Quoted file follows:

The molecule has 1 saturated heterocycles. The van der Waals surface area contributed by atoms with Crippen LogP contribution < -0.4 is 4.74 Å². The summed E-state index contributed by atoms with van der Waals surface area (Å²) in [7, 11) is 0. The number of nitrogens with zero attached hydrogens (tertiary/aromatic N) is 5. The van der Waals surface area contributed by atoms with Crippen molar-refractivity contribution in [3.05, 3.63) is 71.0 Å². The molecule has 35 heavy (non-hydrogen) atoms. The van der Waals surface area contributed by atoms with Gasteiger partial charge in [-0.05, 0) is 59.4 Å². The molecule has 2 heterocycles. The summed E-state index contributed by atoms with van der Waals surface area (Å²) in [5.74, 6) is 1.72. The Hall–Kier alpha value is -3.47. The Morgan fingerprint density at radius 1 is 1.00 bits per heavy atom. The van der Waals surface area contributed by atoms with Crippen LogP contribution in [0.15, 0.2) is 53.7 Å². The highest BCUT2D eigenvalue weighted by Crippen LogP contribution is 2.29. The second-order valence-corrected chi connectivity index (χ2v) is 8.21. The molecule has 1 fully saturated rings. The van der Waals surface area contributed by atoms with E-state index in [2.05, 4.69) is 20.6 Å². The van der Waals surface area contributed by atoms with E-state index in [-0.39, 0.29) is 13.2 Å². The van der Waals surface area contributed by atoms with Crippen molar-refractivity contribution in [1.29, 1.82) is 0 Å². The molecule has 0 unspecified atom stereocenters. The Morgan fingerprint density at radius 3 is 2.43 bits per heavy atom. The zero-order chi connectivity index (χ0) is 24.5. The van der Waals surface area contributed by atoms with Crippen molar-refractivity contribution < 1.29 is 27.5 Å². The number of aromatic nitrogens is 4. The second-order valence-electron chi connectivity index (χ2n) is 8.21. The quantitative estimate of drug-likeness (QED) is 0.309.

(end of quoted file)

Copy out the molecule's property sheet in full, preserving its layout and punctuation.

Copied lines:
The molecule has 1 saturated heterocycles. The van der Waals surface area contributed by atoms with Crippen LogP contribution < -0.4 is 4.74 Å². The summed E-state index contributed by atoms with van der Waals surface area (Å²) in [7, 11) is 0. The number of nitrogens with zero attached hydrogens (tertiary/aromatic N) is 5. The van der Waals surface area contributed by atoms with Crippen molar-refractivity contribution in [3.05, 3.63) is 71.0 Å². The molecule has 35 heavy (non-hydrogen) atoms. The van der Waals surface area contributed by atoms with Gasteiger partial charge in [-0.05, 0) is 59.4 Å². The molecule has 2 heterocycles. The summed E-state index contributed by atoms with van der Waals surface area (Å²) in [5.74, 6) is 1.72. The Hall–Kier alpha value is -3.47. The Morgan fingerprint density at radius 1 is 1.00 bits per heavy atom. The van der Waals surface area contributed by atoms with Crippen LogP contribution in [0.15, 0.2) is 53.7 Å². The highest BCUT2D eigenvalue weighted by Crippen LogP contribution is 2.29. The second-order valence-corrected chi connectivity index (χ2v) is 8.21. The molecule has 1 fully saturated rings. The van der Waals surface area contributed by atoms with E-state index in [2.05, 4.69) is 20.6 Å². The van der Waals surface area contributed by atoms with E-state index in [-0.39, 0.29) is 13.2 Å². The van der Waals surface area contributed by atoms with Crippen molar-refractivity contribution in [1.29, 1.82) is 0 Å². The molecule has 0 unspecified atom stereocenters. The Morgan fingerprint density at radius 3 is 2.43 bits per heavy atom. The zero-order chi connectivity index (χ0) is 24.5. The van der Waals surface area contributed by atoms with Crippen molar-refractivity contribution < 1.29 is 27.5 Å². The number of aromatic nitrogens is 4. The second-order valence-electron chi connectivity index (χ2n) is 8.21. The quantitative estimate of drug-likeness (QED) is 0.309.